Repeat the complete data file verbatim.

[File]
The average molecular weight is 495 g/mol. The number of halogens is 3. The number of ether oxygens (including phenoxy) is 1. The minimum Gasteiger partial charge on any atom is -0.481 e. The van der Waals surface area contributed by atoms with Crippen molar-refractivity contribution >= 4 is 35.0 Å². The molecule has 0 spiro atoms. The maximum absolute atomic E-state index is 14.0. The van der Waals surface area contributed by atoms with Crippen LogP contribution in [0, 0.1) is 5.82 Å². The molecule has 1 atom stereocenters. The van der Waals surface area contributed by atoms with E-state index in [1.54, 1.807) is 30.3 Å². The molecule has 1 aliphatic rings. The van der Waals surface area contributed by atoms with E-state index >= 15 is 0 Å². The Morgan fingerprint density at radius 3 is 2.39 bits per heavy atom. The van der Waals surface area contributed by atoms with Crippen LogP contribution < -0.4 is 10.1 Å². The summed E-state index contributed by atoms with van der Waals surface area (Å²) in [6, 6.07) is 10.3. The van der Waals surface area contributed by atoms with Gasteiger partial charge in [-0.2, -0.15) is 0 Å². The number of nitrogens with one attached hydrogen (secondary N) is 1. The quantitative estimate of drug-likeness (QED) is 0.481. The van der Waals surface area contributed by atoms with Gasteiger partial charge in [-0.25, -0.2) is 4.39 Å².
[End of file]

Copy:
The average molecular weight is 495 g/mol. The number of halogens is 3. The number of ether oxygens (including phenoxy) is 1. The minimum Gasteiger partial charge on any atom is -0.481 e. The van der Waals surface area contributed by atoms with Crippen molar-refractivity contribution >= 4 is 35.0 Å². The molecule has 0 spiro atoms. The maximum absolute atomic E-state index is 14.0. The van der Waals surface area contributed by atoms with Crippen LogP contribution in [0, 0.1) is 5.82 Å². The molecule has 1 atom stereocenters. The van der Waals surface area contributed by atoms with E-state index in [1.54, 1.807) is 30.3 Å². The molecule has 1 aliphatic rings. The van der Waals surface area contributed by atoms with E-state index >= 15 is 0 Å². The Morgan fingerprint density at radius 3 is 2.39 bits per heavy atom. The van der Waals surface area contributed by atoms with Crippen LogP contribution < -0.4 is 10.1 Å². The summed E-state index contributed by atoms with van der Waals surface area (Å²) in [6, 6.07) is 10.3. The van der Waals surface area contributed by atoms with Gasteiger partial charge in [-0.2, -0.15) is 0 Å². The number of nitrogens with one attached hydrogen (secondary N) is 1. The quantitative estimate of drug-likeness (QED) is 0.481. The van der Waals surface area contributed by atoms with Gasteiger partial charge in [-0.25, -0.2) is 4.39 Å².